Data journalism is in again. Some new databases can help environmental reporters find and investigate local stories.
During these hot and sometimes rainy months of late summer, beaches are often closed for environmental reasons — whether bacterial pollution from sewage overflows, harmful algal blooms or spikes of vibrio from high water temperatures. Often the problems are chronic in a given area.
EPA's Beacon 2.0 database can help. It is map-based and geographically searchable. You can find it here.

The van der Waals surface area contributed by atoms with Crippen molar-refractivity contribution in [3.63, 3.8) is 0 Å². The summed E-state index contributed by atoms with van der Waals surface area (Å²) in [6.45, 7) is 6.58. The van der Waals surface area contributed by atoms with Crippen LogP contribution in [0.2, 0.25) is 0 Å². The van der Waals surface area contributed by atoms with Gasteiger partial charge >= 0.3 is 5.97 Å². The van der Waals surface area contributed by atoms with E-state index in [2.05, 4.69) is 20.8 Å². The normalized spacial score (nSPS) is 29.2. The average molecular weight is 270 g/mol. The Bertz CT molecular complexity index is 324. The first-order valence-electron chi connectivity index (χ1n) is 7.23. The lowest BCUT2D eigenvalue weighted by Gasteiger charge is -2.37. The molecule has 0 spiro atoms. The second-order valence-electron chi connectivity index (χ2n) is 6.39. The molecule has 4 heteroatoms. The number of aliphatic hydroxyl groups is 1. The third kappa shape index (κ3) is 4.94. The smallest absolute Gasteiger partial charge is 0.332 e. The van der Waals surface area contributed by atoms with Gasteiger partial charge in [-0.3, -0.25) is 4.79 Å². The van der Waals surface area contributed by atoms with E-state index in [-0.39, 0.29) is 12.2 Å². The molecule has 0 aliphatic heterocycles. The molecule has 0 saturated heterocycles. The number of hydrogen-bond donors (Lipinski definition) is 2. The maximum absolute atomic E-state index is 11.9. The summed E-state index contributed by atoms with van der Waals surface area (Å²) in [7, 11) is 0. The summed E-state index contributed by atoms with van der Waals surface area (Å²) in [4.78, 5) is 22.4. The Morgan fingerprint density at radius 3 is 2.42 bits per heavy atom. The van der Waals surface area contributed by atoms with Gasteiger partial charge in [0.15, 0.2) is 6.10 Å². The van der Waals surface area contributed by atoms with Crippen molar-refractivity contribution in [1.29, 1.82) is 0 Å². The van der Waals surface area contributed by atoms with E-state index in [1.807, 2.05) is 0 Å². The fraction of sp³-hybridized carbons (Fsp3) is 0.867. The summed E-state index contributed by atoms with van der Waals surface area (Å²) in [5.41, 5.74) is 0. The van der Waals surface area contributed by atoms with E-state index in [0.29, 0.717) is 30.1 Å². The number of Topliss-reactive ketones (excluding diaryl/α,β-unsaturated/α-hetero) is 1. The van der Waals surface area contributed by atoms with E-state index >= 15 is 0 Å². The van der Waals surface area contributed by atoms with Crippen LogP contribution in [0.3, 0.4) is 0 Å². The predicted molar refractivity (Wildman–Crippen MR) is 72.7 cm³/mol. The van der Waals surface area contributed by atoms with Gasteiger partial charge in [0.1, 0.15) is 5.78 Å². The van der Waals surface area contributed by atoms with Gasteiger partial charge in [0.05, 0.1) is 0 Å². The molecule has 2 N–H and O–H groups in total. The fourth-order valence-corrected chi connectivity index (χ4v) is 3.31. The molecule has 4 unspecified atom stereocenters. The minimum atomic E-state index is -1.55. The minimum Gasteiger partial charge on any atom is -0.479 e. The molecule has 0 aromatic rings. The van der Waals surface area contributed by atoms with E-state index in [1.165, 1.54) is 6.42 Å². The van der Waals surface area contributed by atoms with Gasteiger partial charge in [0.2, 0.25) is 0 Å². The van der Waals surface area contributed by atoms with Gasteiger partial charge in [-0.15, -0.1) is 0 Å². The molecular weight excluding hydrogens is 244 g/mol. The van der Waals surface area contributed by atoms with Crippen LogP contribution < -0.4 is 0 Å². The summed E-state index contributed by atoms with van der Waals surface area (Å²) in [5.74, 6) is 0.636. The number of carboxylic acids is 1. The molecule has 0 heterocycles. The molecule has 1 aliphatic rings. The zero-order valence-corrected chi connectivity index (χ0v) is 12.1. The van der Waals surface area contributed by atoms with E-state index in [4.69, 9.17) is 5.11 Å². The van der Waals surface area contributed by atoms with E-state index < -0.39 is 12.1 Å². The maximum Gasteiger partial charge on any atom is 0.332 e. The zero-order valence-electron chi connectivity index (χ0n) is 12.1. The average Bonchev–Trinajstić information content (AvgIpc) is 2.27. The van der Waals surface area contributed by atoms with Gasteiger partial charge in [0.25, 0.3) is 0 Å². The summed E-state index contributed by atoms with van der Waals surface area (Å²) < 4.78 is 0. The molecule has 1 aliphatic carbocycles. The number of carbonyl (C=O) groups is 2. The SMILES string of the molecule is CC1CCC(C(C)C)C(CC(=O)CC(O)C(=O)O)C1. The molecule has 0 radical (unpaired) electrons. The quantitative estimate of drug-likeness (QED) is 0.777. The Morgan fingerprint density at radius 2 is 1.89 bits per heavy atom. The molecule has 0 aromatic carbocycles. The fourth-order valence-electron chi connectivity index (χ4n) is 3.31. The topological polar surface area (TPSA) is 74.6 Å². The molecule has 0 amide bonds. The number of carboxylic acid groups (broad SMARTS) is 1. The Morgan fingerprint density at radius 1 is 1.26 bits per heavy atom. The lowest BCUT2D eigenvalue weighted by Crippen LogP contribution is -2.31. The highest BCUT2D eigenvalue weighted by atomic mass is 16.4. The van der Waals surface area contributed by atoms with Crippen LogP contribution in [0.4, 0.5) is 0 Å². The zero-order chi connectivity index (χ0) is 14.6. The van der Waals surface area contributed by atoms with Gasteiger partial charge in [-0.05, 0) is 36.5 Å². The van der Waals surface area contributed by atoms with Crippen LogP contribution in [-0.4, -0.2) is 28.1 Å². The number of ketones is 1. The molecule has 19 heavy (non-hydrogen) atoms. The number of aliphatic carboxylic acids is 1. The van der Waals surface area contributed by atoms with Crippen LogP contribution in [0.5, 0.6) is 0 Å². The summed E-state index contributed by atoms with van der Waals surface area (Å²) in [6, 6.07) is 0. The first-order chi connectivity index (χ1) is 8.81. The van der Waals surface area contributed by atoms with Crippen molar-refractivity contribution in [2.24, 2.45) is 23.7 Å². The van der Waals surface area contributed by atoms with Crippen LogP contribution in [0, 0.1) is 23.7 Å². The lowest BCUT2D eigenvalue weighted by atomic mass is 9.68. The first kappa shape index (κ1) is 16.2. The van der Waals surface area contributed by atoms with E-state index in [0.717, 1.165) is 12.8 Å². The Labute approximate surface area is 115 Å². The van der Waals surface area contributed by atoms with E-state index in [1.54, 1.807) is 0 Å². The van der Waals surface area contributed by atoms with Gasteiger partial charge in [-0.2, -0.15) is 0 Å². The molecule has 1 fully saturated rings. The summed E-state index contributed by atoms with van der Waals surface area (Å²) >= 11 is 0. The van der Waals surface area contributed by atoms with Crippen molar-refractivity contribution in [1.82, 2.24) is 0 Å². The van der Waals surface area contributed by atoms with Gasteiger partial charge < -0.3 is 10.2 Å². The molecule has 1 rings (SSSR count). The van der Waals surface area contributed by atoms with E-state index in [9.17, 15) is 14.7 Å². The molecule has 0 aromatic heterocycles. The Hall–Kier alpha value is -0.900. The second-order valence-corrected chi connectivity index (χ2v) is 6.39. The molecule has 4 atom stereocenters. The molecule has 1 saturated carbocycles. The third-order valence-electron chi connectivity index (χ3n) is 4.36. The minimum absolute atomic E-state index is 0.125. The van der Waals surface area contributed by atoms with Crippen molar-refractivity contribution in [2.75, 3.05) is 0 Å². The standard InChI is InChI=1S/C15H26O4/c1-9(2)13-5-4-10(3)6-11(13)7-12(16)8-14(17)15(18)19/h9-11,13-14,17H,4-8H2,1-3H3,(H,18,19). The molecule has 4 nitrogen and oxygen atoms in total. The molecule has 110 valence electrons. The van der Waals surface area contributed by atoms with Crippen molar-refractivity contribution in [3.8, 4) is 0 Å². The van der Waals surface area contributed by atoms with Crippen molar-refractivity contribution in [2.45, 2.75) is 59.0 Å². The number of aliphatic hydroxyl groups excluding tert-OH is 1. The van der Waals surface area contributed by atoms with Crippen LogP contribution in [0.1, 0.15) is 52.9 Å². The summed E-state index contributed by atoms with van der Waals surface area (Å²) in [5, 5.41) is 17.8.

There are also many stories these days about dam removal. U.S. streams are dotted with dams, some of which are obsolete and unneeded, and many of which impair the ecological health of streams. In recent decades, hundreds have been removed, and more are likely to be removed once ways are found to pay for the work.
The U.S. Geological Survey's Dam Removal Information Portal (DRIP) is one way to look for — and look at — dam removal projects. Many are historical dam removals that have already been completed. The DRIP database can be found here.